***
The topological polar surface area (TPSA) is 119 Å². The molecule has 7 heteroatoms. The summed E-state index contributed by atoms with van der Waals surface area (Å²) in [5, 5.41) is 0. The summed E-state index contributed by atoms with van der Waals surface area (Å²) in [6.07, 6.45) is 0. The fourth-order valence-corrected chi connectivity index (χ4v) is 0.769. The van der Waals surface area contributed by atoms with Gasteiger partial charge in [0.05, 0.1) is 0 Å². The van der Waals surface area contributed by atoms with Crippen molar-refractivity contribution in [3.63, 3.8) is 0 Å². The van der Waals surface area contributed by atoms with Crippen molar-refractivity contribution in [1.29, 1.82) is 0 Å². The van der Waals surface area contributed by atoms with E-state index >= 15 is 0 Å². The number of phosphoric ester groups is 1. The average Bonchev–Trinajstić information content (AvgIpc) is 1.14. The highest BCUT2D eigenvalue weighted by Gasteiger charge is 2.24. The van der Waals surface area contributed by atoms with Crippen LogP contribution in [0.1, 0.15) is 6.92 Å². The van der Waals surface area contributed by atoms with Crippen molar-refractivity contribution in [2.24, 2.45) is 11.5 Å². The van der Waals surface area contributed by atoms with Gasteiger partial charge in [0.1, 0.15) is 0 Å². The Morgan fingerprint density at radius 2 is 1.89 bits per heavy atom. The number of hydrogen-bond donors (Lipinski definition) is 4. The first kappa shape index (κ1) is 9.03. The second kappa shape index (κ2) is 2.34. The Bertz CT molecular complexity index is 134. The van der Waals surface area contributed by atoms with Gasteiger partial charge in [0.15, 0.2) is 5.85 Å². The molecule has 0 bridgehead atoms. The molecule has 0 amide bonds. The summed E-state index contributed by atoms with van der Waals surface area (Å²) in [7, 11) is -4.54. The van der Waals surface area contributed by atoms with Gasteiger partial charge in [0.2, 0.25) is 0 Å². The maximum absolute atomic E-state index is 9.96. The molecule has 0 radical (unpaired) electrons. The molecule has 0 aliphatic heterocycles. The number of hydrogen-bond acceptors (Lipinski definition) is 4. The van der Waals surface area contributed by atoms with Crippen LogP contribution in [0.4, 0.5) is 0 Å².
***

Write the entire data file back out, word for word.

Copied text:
The topological polar surface area (TPSA) is 119 Å². The molecule has 7 heteroatoms. The summed E-state index contributed by atoms with van der Waals surface area (Å²) in [5, 5.41) is 0. The summed E-state index contributed by atoms with van der Waals surface area (Å²) in [6.07, 6.45) is 0. The fourth-order valence-corrected chi connectivity index (χ4v) is 0.769. The van der Waals surface area contributed by atoms with Gasteiger partial charge in [0.05, 0.1) is 0 Å². The van der Waals surface area contributed by atoms with Crippen molar-refractivity contribution in [3.63, 3.8) is 0 Å². The van der Waals surface area contributed by atoms with Crippen molar-refractivity contribution in [1.29, 1.82) is 0 Å². The van der Waals surface area contributed by atoms with E-state index >= 15 is 0 Å². The number of phosphoric ester groups is 1. The average Bonchev–Trinajstić information content (AvgIpc) is 1.14. The highest BCUT2D eigenvalue weighted by Gasteiger charge is 2.24. The van der Waals surface area contributed by atoms with Crippen LogP contribution in [0.1, 0.15) is 6.92 Å². The van der Waals surface area contributed by atoms with Crippen molar-refractivity contribution in [2.24, 2.45) is 11.5 Å². The van der Waals surface area contributed by atoms with Gasteiger partial charge in [0.1, 0.15) is 0 Å². The Morgan fingerprint density at radius 2 is 1.89 bits per heavy atom. The number of hydrogen-bond donors (Lipinski definition) is 4. The first kappa shape index (κ1) is 9.03. The second kappa shape index (κ2) is 2.34. The Bertz CT molecular complexity index is 134. The van der Waals surface area contributed by atoms with Gasteiger partial charge in [0.15, 0.2) is 5.85 Å². The molecule has 0 bridgehead atoms. The molecule has 0 amide bonds. The summed E-state index contributed by atoms with van der Waals surface area (Å²) in [7, 11) is -4.54. The van der Waals surface area contributed by atoms with Gasteiger partial charge in [0.2, 0.25) is 0 Å². The maximum absolute atomic E-state index is 9.96. The molecule has 0 radical (unpaired) electrons. The molecule has 0 aliphatic heterocycles. The number of hydrogen-bond acceptors (Lipinski definition) is 4. The van der Waals surface area contributed by atoms with Crippen LogP contribution in [0.4, 0.5) is 0 Å².